In my hometown of Kenosha, Wisconsin the Becker brothers had three small sundry stores scattered around town. Very small by today’s standards they were called “Becker’s Cigar Store” and they offered, beer, magazines, watches, some five and dime type items, and of course, tobacco products of all kinds.
My dad knew the Becker boys from way back and managed to get me a job at the store located by the train station near downtown. (not the best neighborhood in town)
For $1.10/hour I waited on trade, washed the floors, stocked shelves and closed up at night. It was a one man operation, so the shift could be long and boring. And even though I was only fifteen, I sold beer and was expected to check ID’s and enforce the law regarding underage purchases . Of course, many of my friends and acquaintances made a bee line to the place in an attempt to procure beer. And yes, I have to admit at times I was persuaded to sell it to them. (times were different back then)
One very entertaining aspect of the job for me, was watching the tramps jumping on and off the trains coming in and out. Some, off the inbound trains, would wander over to the store and panhandle. I usually gave them a free coffee and bag of potato chips. They’d soon turn the coffee into a milkshake, loading it up with cream and sugar.
One particularly charismatic tramp would tell stories which I, along with the other tramps and anyone else in the store would listen to. He spun all kinds of exciting tales involving railroad detectives, bad weather, and fortunes won and lost. He claimed he was a personal friend of the “Emperor of the North Pole” who he supposedly was befriended by in his “early” years riding the rails. He was quite entertaining.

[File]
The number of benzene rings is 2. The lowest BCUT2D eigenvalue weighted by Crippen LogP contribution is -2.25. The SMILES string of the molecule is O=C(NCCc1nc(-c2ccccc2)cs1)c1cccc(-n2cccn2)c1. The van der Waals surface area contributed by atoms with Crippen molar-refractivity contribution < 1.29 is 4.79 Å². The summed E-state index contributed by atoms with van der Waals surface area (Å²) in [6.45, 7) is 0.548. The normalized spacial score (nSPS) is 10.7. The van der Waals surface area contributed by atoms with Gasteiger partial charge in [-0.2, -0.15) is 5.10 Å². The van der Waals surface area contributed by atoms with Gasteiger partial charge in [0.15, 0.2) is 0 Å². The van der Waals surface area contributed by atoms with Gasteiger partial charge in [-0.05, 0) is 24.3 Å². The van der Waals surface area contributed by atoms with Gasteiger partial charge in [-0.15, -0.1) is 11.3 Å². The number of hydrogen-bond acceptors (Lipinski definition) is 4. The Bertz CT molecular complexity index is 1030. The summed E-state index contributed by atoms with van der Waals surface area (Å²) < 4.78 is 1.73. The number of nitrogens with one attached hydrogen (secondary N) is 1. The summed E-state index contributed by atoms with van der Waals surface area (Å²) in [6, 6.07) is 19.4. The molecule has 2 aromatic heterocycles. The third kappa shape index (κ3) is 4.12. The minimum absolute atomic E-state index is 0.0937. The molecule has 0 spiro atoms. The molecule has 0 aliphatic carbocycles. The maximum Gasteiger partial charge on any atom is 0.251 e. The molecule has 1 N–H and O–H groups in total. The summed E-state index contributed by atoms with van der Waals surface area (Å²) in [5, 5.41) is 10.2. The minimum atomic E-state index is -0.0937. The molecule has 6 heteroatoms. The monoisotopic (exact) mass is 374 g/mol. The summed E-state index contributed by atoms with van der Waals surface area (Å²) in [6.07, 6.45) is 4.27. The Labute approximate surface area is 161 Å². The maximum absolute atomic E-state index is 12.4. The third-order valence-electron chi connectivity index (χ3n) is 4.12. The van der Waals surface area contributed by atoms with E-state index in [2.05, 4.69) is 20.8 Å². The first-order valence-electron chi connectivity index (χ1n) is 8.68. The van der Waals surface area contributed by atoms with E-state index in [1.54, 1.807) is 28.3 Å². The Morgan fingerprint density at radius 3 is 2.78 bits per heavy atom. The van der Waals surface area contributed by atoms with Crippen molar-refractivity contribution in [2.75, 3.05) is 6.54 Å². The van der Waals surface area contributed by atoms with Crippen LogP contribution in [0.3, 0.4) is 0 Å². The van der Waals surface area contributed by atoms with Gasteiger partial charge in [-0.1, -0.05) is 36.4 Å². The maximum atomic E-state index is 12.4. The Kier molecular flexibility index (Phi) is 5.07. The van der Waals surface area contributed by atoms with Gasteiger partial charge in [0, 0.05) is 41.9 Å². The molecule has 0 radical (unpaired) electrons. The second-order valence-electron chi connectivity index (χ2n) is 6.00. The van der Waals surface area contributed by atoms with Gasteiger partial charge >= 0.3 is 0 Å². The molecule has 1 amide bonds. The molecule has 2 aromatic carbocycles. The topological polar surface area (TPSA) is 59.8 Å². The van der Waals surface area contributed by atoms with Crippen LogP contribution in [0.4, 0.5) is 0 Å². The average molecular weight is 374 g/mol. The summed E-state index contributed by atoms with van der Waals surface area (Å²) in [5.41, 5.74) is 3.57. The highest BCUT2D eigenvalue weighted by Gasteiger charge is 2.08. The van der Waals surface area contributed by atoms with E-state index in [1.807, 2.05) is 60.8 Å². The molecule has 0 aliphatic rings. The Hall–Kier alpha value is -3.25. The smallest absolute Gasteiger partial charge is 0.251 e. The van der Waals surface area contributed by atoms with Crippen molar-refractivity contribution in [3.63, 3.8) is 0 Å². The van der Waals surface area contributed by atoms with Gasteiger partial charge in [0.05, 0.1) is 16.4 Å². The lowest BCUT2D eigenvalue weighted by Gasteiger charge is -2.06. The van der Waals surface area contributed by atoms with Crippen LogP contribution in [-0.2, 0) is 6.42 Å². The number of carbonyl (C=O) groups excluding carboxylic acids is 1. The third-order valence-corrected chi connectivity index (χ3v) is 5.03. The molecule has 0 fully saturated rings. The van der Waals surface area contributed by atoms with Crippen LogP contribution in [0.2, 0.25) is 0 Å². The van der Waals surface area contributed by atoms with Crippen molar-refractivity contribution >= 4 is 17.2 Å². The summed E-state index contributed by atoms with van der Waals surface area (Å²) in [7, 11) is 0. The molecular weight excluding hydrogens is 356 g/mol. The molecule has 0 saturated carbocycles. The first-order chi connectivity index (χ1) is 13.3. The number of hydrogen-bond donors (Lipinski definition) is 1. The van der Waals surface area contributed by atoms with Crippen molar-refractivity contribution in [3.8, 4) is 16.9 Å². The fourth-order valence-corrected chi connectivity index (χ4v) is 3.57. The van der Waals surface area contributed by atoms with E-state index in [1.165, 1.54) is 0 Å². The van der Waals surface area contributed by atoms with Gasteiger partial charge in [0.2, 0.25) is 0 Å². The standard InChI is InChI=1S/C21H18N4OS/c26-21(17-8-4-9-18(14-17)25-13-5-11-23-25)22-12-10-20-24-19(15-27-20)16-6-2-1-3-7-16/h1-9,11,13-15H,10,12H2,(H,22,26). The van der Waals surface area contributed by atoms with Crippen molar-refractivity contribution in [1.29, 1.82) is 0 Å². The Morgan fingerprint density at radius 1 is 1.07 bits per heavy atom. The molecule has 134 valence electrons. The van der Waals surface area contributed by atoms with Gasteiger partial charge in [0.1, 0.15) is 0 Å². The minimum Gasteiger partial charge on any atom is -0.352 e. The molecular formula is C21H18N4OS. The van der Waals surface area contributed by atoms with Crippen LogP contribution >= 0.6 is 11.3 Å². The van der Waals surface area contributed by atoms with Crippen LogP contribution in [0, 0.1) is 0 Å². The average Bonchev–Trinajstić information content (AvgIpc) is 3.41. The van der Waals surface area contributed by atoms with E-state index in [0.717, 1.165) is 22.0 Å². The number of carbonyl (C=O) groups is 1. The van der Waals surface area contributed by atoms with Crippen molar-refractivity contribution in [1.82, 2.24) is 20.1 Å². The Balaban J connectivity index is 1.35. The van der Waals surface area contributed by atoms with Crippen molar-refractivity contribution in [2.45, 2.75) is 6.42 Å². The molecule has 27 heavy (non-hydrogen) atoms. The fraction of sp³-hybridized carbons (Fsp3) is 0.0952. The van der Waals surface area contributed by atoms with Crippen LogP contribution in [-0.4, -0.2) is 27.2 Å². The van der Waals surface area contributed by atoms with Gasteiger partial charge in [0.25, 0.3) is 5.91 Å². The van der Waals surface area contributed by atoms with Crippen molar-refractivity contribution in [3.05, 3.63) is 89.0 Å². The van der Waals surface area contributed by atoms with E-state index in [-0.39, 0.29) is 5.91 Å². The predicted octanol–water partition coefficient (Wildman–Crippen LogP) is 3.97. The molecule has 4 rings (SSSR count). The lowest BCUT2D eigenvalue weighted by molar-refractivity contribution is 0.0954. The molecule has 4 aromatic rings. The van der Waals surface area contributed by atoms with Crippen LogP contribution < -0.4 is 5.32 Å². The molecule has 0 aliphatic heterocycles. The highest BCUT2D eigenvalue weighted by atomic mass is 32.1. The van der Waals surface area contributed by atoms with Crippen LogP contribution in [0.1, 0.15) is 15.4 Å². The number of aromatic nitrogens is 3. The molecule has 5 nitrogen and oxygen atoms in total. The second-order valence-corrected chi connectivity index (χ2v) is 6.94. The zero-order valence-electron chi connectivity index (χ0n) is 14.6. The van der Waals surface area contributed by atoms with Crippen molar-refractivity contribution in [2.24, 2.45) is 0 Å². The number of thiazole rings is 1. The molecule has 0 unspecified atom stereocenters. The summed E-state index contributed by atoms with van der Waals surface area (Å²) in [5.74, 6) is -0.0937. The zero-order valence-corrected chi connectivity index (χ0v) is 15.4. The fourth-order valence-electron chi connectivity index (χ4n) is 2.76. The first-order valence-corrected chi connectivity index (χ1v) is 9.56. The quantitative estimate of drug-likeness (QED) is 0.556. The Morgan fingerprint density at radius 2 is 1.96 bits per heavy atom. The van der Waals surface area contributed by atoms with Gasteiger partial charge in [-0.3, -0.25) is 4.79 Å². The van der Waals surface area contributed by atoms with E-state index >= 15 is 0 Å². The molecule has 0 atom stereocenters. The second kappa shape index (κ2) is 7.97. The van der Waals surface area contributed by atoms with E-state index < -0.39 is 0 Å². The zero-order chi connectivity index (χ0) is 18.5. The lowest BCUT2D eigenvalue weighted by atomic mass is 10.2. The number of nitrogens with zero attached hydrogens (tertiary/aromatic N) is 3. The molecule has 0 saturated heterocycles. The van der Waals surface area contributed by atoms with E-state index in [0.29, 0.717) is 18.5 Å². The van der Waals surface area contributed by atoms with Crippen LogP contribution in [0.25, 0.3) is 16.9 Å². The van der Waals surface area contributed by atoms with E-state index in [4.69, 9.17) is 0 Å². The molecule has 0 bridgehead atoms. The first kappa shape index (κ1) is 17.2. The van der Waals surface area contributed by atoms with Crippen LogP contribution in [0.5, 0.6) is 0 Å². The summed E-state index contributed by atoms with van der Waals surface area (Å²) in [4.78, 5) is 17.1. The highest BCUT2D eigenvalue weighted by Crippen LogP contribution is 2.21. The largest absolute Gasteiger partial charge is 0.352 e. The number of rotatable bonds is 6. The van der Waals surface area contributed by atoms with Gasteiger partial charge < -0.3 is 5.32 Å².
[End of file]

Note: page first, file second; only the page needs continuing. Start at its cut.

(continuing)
Unfortunately my job at Beckers was to come to a sudden end one day. I was alone in the store, as usual, when two large men came in. One produced a very large switchblade and told me to “just be cool”. They came around the counter and filled two large bags with watches, and other products from the display case. Strangely they didn’t ask me to open the cash register, and I never really felt threatened by them. When their sacks were full, they just smiled and left. The next day, when my mother found out, she insisted I quit the job.
But I often think about those days watching the trains coming in and out, wondering about where they were coming and going…and I also think about the wily cast of characters who went in and out with them.